It is true that the COP process is complicated. One is instantly overwhelmed by the structure. There are three processes contained within the COP (UNFCCC, Kyoto Protocol, and the Paris Agreement). Furthermore, each convention, protocol, or agreement has its own framework, and they sometimes intersect with each other. Having said that, the complexity of the process really lies in the magnitude of participants. At last count, there are one hundred and seventy countries that have ratified the Paris Agreement. These countries represent different needs, levels of development, levels of ability, and a different sense of urgency. Even with the common shared goal of limiting the increase in the Planet’s average temperature, the complexity is how to arrive at the desired results. In other words, who does what and who pays for what is the main source of difficulty at the COP negotiations, but…..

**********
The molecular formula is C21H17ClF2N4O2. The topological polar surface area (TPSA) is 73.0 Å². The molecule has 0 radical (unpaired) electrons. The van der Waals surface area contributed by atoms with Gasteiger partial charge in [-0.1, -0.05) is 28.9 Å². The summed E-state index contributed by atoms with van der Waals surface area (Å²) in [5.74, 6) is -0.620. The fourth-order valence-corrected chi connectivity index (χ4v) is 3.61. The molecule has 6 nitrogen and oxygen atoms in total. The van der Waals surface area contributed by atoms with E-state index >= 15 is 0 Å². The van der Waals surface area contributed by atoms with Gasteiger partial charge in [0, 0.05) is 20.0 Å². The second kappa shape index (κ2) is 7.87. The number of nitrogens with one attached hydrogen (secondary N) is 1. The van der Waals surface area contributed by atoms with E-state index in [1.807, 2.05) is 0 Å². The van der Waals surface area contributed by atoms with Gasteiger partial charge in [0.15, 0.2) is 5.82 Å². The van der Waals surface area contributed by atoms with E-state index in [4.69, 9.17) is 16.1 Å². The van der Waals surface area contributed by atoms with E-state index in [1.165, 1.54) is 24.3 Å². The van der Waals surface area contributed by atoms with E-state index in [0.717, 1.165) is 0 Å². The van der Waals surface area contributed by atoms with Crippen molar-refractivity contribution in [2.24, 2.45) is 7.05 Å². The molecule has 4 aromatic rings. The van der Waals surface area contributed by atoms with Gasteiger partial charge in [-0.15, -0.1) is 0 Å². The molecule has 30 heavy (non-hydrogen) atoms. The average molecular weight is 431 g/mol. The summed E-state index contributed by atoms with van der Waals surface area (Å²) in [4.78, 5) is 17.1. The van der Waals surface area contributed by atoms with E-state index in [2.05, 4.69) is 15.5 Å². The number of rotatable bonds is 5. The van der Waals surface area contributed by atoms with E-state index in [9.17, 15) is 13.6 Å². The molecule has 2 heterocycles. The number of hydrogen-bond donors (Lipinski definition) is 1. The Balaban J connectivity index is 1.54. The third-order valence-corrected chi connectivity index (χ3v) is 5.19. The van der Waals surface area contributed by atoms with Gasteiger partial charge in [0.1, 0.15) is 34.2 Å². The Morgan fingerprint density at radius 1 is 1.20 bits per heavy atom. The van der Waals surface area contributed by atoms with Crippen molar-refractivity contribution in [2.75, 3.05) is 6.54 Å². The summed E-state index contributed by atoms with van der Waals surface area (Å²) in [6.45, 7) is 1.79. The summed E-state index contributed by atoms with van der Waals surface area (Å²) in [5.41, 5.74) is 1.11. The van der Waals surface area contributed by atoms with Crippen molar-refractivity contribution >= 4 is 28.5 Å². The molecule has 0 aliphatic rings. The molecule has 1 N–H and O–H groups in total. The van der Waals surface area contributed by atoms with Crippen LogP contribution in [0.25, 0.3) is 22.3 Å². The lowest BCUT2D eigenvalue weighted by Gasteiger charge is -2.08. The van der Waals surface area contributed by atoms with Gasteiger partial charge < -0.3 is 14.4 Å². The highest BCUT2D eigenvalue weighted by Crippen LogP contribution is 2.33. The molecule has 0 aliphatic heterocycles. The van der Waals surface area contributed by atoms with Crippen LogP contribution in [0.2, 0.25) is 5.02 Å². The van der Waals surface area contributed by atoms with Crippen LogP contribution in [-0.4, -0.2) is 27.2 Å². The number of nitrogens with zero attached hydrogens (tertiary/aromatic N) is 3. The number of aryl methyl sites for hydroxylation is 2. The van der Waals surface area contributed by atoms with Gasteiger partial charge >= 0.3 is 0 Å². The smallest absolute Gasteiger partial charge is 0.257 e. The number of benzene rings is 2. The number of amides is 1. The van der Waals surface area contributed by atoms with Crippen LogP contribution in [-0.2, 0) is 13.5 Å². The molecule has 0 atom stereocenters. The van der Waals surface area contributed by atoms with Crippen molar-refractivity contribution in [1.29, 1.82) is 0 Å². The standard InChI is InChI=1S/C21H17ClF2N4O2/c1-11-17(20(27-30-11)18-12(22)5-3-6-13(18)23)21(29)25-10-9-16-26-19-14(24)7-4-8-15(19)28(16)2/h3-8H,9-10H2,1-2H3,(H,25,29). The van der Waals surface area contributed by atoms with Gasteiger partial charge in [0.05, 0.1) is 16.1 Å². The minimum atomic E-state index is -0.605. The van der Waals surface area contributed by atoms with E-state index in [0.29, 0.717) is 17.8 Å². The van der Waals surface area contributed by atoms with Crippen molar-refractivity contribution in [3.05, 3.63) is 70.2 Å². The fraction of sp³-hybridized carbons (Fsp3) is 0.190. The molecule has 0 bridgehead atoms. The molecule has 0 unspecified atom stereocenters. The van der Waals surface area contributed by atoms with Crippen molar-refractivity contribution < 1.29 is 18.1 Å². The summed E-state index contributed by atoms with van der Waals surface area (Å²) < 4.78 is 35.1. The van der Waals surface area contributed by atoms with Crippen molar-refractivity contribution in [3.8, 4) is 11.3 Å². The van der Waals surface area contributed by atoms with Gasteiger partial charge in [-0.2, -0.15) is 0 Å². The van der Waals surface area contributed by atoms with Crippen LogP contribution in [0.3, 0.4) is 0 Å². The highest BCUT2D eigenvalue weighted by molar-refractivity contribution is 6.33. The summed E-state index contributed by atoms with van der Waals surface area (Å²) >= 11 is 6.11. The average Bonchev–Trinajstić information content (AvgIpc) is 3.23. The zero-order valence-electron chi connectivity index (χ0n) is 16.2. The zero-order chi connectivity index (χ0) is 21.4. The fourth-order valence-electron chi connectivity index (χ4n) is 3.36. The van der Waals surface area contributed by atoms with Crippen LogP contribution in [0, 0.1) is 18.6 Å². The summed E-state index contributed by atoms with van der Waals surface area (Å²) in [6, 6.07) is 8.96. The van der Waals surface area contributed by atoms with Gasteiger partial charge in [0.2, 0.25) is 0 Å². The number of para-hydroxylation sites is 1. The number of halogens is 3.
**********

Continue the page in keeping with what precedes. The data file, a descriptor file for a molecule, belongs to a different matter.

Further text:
We are working on it!

 

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Al Gore’s Global Turning Point

OIMG_2260nce again, Former Vice President Al Gore made an impactful appearance at the COP. He forewarned the crowd that the first half of his presentation may be rather disheartening, but that the second half would bring to light the points we must truly focus on to move forward. Scientists and politicians alike have emphasized at COP23 that the world is facing some of the most frequent and devastating ‘natural’ disasters since the recordation of history. Gore stated that the UN has determined this time the “worst humanitarian crisis since 1945.”